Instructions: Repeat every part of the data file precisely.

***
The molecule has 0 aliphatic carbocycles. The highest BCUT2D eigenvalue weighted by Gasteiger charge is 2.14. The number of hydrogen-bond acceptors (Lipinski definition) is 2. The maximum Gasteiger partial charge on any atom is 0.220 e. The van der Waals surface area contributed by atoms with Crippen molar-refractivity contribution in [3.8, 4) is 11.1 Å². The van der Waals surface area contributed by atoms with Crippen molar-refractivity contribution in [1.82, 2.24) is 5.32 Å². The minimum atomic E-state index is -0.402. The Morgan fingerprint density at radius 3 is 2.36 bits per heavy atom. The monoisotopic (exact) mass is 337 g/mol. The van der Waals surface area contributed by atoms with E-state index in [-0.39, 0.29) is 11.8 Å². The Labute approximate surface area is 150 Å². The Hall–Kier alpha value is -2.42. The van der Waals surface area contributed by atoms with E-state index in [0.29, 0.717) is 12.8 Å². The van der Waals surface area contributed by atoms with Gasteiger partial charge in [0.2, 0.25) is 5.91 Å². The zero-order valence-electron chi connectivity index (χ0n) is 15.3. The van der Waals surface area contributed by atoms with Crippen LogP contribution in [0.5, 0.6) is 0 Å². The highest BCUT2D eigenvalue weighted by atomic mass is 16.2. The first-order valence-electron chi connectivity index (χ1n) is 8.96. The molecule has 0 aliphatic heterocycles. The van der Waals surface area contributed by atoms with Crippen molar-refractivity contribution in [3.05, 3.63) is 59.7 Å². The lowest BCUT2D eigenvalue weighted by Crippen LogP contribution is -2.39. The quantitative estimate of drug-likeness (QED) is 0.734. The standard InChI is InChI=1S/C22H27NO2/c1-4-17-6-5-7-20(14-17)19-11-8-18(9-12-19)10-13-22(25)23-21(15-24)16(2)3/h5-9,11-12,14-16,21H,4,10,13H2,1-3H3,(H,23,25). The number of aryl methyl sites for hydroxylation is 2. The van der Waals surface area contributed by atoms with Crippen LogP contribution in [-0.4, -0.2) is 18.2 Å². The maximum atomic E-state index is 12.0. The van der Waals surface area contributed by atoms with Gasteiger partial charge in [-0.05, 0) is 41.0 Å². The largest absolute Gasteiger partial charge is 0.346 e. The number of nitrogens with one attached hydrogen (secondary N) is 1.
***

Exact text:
The molecule has 0 aliphatic carbocycles. The highest BCUT2D eigenvalue weighted by Gasteiger charge is 2.14. The number of hydrogen-bond acceptors (Lipinski definition) is 2. The maximum Gasteiger partial charge on any atom is 0.220 e. The van der Waals surface area contributed by atoms with Crippen molar-refractivity contribution in [3.8, 4) is 11.1 Å². The van der Waals surface area contributed by atoms with Crippen molar-refractivity contribution in [1.82, 2.24) is 5.32 Å². The minimum atomic E-state index is -0.402. The Morgan fingerprint density at radius 3 is 2.36 bits per heavy atom. The monoisotopic (exact) mass is 337 g/mol. The van der Waals surface area contributed by atoms with E-state index in [-0.39, 0.29) is 11.8 Å². The Labute approximate surface area is 150 Å². The Hall–Kier alpha value is -2.42. The van der Waals surface area contributed by atoms with E-state index in [0.29, 0.717) is 12.8 Å². The van der Waals surface area contributed by atoms with Gasteiger partial charge in [0.2, 0.25) is 5.91 Å². The zero-order valence-electron chi connectivity index (χ0n) is 15.3. The van der Waals surface area contributed by atoms with Crippen LogP contribution in [0.5, 0.6) is 0 Å². The highest BCUT2D eigenvalue weighted by atomic mass is 16.2. The first-order valence-electron chi connectivity index (χ1n) is 8.96. The molecule has 0 aliphatic heterocycles. The van der Waals surface area contributed by atoms with Crippen molar-refractivity contribution in [3.05, 3.63) is 59.7 Å². The lowest BCUT2D eigenvalue weighted by Crippen LogP contribution is -2.39. The quantitative estimate of drug-likeness (QED) is 0.734. The standard InChI is InChI=1S/C22H27NO2/c1-4-17-6-5-7-20(14-17)19-11-8-18(9-12-19)10-13-22(25)23-21(15-24)16(2)3/h5-9,11-12,14-16,21H,4,10,13H2,1-3H3,(H,23,25). The number of aryl methyl sites for hydroxylation is 2. The van der Waals surface area contributed by atoms with Crippen LogP contribution in [-0.4, -0.2) is 18.2 Å². The maximum atomic E-state index is 12.0. The van der Waals surface area contributed by atoms with Gasteiger partial charge in [-0.05, 0) is 41.0 Å². The largest absolute Gasteiger partial charge is 0.346 e. The number of nitrogens with one attached hydrogen (secondary N) is 1.